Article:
Over a hundred people packed into the Mesquite United Methodist Church sanctuary on Thursday, April 21 not to sing hymns and pray together but to boisterously oppose a proposed Recreational Vehicle resort park located next door.
A vacant 14-acre lot between the church and Town and Country commercial mall on West Pioneer Boulevard is a bank-owned property and two men want to purchase it. The neighborhood meeting with Chris Muir and Kent Sweat, potential developers from Heber City, Utah, and Victor Campbell, an engineering consultant with Bulloch Brothers, was intended to discuss their plans with nearby residents.
From the outset, things didn’t go so well for the proposal or developers.
The lot, currently zoned for multi-family low density housing that allows eight units per acre, must be approved for rezoning by the Mesquite City Council for RV mobile home resort use that also allows eight units per acre. The rezoning hearing is currently scheduled for the May 24 council meeting.
Most of the opposition centered on aesthetics, safety, and effects on property values in nearby neighborhoods, primarily Highland Fairways.
The developers gave very few details of the proposed RV park explaining that they weren’t going to spend a lot of money developing architectural and engineering plans until they were more confident the rezoning issue would be approved. That led to heightened frustration from the audience because they didn’t get answers to their questions.
Several people expressed concerns over the transient nature of an RV park or it turning into a mobile home park. The developers responded that they would only allow a six-month maximum stay and no mobile homes would be allowed. They also said the resort would be geared towards high-end RVs and snowbirds wanting to stay through the winter. Users would not be limited by age restrictions and the resort would be available to the general public.
The RV resort would have up to 116 parking spots with a swimming pool and 2,000 square foot office/manager residence. “Traffic projections are about doubled in peak hours in the mornings and afternoons,” Campbell said. “There will only be a right turn in and a right turn out on Pioneer Boulevard.”
Traffic flows and required U-turns on the busy boulevard riled up many in the audience. Since there would not be a median cut directly in front of the RV park, drivers of units that can be 45 feet or longer would have to use the median cut in front of the church or the busy intersection at West Pioneer Boulevard and Grapevine Road for U-turns.
One man in the audience said “The site distance in these locations is terrible. What you’re proposing is dangerous.”
Campbell also explained that the emergency exit would not be located between the Methodist and Lutheran churches as reported earlier by the Mesquite Local News. Rather, it would be located under the power lines on the far side of the Lutheran day care center. That caused concerns about the safety of the children at the care center.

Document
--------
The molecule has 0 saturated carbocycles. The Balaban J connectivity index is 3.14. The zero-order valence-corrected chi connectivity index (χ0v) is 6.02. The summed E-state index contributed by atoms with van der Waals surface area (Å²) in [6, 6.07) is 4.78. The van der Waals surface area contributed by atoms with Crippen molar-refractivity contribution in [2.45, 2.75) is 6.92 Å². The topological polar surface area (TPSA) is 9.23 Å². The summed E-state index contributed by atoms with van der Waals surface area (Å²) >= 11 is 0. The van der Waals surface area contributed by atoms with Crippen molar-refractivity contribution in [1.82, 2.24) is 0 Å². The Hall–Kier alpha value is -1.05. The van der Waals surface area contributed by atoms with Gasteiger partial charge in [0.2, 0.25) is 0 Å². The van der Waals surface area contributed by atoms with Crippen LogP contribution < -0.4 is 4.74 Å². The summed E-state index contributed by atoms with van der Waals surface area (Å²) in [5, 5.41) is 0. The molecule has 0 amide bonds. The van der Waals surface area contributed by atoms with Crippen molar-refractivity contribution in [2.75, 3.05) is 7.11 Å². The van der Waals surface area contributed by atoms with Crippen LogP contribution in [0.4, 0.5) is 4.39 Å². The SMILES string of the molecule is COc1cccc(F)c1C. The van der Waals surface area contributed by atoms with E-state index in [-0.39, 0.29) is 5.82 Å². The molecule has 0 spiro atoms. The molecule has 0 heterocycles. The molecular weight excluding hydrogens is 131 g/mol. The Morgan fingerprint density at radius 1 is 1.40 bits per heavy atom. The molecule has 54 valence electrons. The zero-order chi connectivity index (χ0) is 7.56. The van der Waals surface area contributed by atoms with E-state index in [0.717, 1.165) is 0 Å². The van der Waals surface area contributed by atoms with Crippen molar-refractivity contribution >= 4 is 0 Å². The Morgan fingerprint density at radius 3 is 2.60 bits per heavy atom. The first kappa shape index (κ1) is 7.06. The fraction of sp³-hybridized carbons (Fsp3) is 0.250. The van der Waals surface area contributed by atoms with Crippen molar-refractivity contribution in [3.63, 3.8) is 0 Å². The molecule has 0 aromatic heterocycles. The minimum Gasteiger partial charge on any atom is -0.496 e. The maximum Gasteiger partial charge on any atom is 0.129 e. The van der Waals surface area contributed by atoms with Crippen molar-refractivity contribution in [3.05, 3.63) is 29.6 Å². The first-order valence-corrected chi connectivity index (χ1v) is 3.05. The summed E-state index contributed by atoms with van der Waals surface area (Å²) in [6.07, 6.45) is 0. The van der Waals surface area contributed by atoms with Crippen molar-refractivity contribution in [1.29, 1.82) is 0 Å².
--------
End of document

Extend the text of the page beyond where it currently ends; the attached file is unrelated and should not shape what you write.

Because the land is now zoned for multi-family housing, Doug Reath, realtor working with potential developers, told the crowd that if the RV resort is not approved, they can build three-story condominium units without further zoning approval from the city. “That will block your views of the mountains from the homes in Highland Fairways.”
That only angered the audience even more with several saying “don’t come in here and try to scare us into liking this idea.”
“Did you, in your wildest dreams, think we were going to embrace this idea?” one man asked.
An elderly gentleman who lives in Highland Fairways expressed his and others’ concerns when he said “I’ve heard three people today automatically refer to this as a trailer park. I think that’s probably true. Have you considered that this is our neighborhood? We are passionate about Highland Fairways. We want it to remain what it is today. If this is built, we’ll be in line to find a real estate agent to sell our homes so we can go somewhere else.”
The crowd erupted in applause and laughter when one man suggested they try proposing an RV park in the middle of Sun City and see if they could get it approved.
When one audience member asked for a show of hands of those who liked the idea, no one responded. When asked for all those who disapprove of the idea, every hand in the audience went up.
One man implored the audience to go to the city council meetings and voice their concerns and disapproval. “Go to the meeting and this won’t happen,” he said.
Reath said the property purchase is contingent on approval of the rezoning. Sweat added to that saying, “It is possible that we could walk away from this. But something is going in there. What do you want (an RV resort or condos)?”
The audience responded with “nothing.”
Sweat replied that “if we can’t do an RV park, we’ll put 112 condos on the property. Something is going in there.”
Written comments regarding the rezoning proposal can be submitted via email to Richard Secrist, City of Mesquite Development Services Director, at email@example.com or addressed to him at 10 E. Mesquite Blvd, Mesquite, NV 89027. Comments will be compiled and submitted to city council members and the mayor.